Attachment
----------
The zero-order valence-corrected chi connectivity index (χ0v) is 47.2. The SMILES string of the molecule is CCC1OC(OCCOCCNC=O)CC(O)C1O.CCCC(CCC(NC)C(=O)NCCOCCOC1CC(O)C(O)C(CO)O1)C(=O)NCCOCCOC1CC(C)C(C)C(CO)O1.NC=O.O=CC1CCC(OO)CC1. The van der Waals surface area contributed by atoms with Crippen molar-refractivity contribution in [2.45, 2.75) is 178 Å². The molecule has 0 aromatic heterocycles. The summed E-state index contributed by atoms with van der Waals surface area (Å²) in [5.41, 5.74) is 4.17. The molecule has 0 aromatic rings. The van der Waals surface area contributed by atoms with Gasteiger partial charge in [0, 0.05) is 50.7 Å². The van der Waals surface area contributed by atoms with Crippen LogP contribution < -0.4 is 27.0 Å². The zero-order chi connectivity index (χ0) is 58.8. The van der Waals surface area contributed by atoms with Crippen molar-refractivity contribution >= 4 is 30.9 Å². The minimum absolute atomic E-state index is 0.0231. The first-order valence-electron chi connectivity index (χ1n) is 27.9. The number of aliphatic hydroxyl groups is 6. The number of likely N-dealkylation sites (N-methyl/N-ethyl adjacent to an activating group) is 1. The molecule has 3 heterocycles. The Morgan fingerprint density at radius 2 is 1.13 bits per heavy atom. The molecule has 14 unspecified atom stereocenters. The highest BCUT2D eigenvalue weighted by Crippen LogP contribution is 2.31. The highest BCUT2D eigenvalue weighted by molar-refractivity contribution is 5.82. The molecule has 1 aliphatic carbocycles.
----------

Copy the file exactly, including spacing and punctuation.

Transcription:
The zero-order valence-corrected chi connectivity index (χ0v) is 47.2. The SMILES string of the molecule is CCC1OC(OCCOCCNC=O)CC(O)C1O.CCCC(CCC(NC)C(=O)NCCOCCOC1CC(O)C(O)C(CO)O1)C(=O)NCCOCCOC1CC(C)C(C)C(CO)O1.NC=O.O=CC1CCC(OO)CC1. The van der Waals surface area contributed by atoms with Crippen molar-refractivity contribution in [2.45, 2.75) is 178 Å². The molecule has 0 aromatic heterocycles. The summed E-state index contributed by atoms with van der Waals surface area (Å²) in [5.41, 5.74) is 4.17. The molecule has 0 aromatic rings. The van der Waals surface area contributed by atoms with Gasteiger partial charge in [0, 0.05) is 50.7 Å². The van der Waals surface area contributed by atoms with Crippen LogP contribution < -0.4 is 27.0 Å². The zero-order chi connectivity index (χ0) is 58.8. The van der Waals surface area contributed by atoms with Crippen molar-refractivity contribution >= 4 is 30.9 Å². The minimum absolute atomic E-state index is 0.0231. The first-order valence-electron chi connectivity index (χ1n) is 27.9. The number of aliphatic hydroxyl groups is 6. The number of likely N-dealkylation sites (N-methyl/N-ethyl adjacent to an activating group) is 1. The molecule has 3 heterocycles. The Morgan fingerprint density at radius 2 is 1.13 bits per heavy atom. The molecule has 14 unspecified atom stereocenters. The highest BCUT2D eigenvalue weighted by Crippen LogP contribution is 2.31. The highest BCUT2D eigenvalue weighted by molar-refractivity contribution is 5.82. The molecule has 1 aliphatic carbocycles.